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February is a month to spread awareness of something very close to home for me, and I wanted to share my story with anyone who cares to read it.
I was born with a very rare chromosomal disorder called Turner Syndrome, which affects 1 in every 2,000 live-born girls. Actually, I am missing one X chromosome, though some girls with this condition have a partial X chromosome.
It took 15 years for doctors to notice that something was different about me than other girls — though mom had thought that herself my whole life. The doctors all told her she was being an over concerned first-time mother.
So one summer day when I was 15, she took me to the local clinic and told them her concerns once again. I wasn’t very tall for my age at only 4-foot-9, and I had not “developed” at all as a girl should.
This time the doctor decided to do some blood work to see what was going on.
We got the call a week later that my LH hormones were very high, and the clinician was referring me to an endocrinologist in Louisville. At the endocrinologist’s, it took the doctor about 10 seconds to look at me then tell me that I had Turner syndrome.
He began explaining what it is, and what actions I needed to take to take care of myself, and more importantly, lead a normal life.
I was to be on growth hormone shots for three or so years, and birth control pills after that for estrogen replacement therapy the rest of my life.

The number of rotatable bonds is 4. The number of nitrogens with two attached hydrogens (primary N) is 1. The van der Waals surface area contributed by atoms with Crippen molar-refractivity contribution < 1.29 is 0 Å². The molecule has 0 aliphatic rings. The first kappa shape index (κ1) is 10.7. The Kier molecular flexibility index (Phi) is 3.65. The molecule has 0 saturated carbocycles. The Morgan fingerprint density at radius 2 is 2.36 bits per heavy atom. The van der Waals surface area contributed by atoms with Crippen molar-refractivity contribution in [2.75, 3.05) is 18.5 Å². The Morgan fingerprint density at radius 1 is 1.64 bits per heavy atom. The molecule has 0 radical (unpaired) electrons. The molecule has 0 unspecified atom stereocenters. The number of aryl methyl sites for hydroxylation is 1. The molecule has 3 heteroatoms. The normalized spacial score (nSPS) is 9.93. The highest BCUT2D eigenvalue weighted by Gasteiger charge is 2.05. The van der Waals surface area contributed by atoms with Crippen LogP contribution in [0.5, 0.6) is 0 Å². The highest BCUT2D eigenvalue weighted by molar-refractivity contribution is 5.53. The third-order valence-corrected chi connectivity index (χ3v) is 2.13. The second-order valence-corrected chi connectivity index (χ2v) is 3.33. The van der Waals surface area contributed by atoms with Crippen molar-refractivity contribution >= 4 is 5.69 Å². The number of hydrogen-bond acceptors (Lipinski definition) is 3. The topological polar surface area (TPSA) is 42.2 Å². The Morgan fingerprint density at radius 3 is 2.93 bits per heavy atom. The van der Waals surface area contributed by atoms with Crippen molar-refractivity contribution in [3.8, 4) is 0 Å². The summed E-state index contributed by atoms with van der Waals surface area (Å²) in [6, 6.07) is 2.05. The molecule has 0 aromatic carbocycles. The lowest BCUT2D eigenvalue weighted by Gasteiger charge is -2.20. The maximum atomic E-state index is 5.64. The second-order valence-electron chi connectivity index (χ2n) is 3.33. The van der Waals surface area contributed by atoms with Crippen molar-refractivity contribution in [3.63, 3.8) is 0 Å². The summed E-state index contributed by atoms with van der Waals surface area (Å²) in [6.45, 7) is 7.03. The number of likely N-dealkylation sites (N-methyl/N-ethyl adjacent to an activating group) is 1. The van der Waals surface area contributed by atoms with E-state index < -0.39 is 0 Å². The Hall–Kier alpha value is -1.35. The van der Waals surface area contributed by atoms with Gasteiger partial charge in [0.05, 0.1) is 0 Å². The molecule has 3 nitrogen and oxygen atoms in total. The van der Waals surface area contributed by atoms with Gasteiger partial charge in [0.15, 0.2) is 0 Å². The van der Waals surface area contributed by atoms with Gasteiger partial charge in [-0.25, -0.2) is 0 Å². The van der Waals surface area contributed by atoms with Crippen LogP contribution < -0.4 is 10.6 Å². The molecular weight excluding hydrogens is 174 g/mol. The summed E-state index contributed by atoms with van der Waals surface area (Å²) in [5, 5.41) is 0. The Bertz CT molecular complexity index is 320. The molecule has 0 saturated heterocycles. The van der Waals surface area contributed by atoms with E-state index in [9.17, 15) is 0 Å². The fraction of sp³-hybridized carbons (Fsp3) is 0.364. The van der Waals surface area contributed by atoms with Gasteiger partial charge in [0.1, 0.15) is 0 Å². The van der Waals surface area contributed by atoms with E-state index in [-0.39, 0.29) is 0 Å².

The months following my diagnosis were a blur of doctor visits, tests, and blood-work for my family and I.
I am so blessed, however, and I learned this as soon as I started researching Turner syndrome for myself with my parents that my case is so much less severe than for other girls and women who have this disorder.
Turner syndrome is named after Dr. Henry Turner, who discovered it in the 1930s after conducting research on some girls who shared similar symptoms and short stature.
Babies with Turner syndrome have a 99 percent chance of not even surviving the pregnancy (Turner syndrome also accounts for 10 percent of all miscarriages), and I should have been diagnosed with Turners as soon as I was born, since I had not been diagnosed in vitro, which is the case for a lot of girls.
Some common symptoms are: conjoined kidneys, premature ovary failure, short stature, minor heart defects (this has not been a problem for me yet, though I do have a mal-formed aortic valve), high blood pressure, thyroid issues, deafness and blindness can develop, and there are some other things that we are simply more susceptible to than other people, like gluten allergies and skin cancer (no tanning for me!).
There are awesome support systems that help girls and women who are diagnosed with Turner syndrome — the Turner Syndrome Society is a very good one, and there are a few local groups who are there to offer each other support and friendship.
For more information on Turner Syndrome, please go to: www.turnersyndrome.org (a great source of information!).
Christina Frey is an English senior. Email firstname.lastname@example.org.